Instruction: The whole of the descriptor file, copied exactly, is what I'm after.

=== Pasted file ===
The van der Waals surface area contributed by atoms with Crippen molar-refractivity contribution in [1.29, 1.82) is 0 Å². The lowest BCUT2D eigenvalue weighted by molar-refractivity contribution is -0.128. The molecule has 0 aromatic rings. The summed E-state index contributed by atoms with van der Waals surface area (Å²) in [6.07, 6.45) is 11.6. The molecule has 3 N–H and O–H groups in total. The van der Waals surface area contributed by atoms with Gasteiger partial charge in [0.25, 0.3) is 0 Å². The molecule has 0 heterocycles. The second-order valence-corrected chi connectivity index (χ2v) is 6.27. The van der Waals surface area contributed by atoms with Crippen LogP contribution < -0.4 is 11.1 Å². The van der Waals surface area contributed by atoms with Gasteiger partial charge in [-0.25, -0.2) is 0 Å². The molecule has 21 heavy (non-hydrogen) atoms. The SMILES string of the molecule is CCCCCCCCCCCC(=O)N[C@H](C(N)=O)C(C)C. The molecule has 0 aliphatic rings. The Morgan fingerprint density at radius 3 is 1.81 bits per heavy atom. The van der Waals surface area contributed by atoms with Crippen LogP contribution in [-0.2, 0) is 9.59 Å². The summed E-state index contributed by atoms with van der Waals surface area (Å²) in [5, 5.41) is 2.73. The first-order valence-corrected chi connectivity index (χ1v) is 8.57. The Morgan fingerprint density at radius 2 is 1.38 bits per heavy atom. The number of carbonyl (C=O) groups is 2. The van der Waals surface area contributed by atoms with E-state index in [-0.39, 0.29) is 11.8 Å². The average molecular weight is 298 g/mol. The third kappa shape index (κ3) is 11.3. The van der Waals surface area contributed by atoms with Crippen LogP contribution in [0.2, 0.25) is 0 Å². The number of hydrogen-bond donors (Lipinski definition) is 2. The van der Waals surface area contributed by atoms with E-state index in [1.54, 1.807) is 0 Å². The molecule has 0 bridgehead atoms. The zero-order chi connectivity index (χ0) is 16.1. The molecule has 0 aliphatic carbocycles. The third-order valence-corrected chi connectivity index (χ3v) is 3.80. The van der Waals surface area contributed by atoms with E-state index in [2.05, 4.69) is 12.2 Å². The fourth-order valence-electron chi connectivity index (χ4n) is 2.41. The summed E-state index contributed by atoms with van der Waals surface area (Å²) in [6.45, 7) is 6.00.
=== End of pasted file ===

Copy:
The van der Waals surface area contributed by atoms with Crippen molar-refractivity contribution in [1.29, 1.82) is 0 Å². The lowest BCUT2D eigenvalue weighted by molar-refractivity contribution is -0.128. The molecule has 0 aromatic rings. The summed E-state index contributed by atoms with van der Waals surface area (Å²) in [6.07, 6.45) is 11.6. The molecule has 3 N–H and O–H groups in total. The van der Waals surface area contributed by atoms with Gasteiger partial charge in [0.25, 0.3) is 0 Å². The molecule has 0 heterocycles. The second-order valence-corrected chi connectivity index (χ2v) is 6.27. The van der Waals surface area contributed by atoms with Crippen LogP contribution < -0.4 is 11.1 Å². The van der Waals surface area contributed by atoms with Gasteiger partial charge in [-0.25, -0.2) is 0 Å². The molecule has 21 heavy (non-hydrogen) atoms. The SMILES string of the molecule is CCCCCCCCCCCC(=O)N[C@H](C(N)=O)C(C)C. The molecule has 0 aliphatic rings. The Morgan fingerprint density at radius 3 is 1.81 bits per heavy atom. The van der Waals surface area contributed by atoms with Crippen LogP contribution in [-0.2, 0) is 9.59 Å². The summed E-state index contributed by atoms with van der Waals surface area (Å²) in [5, 5.41) is 2.73. The first-order valence-corrected chi connectivity index (χ1v) is 8.57. The Morgan fingerprint density at radius 2 is 1.38 bits per heavy atom. The number of carbonyl (C=O) groups is 2. The van der Waals surface area contributed by atoms with E-state index in [-0.39, 0.29) is 11.8 Å². The average molecular weight is 298 g/mol. The third kappa shape index (κ3) is 11.3. The van der Waals surface area contributed by atoms with Crippen LogP contribution in [0.2, 0.25) is 0 Å². The number of hydrogen-bond donors (Lipinski definition) is 2. The van der Waals surface area contributed by atoms with E-state index in [1.54, 1.807) is 0 Å². The molecule has 0 bridgehead atoms. The zero-order chi connectivity index (χ0) is 16.1. The molecule has 0 aliphatic carbocycles. The third-order valence-corrected chi connectivity index (χ3v) is 3.80. The van der Waals surface area contributed by atoms with E-state index in [2.05, 4.69) is 12.2 Å². The fourth-order valence-electron chi connectivity index (χ4n) is 2.41. The summed E-state index contributed by atoms with van der Waals surface area (Å²) in [6.45, 7) is 6.00.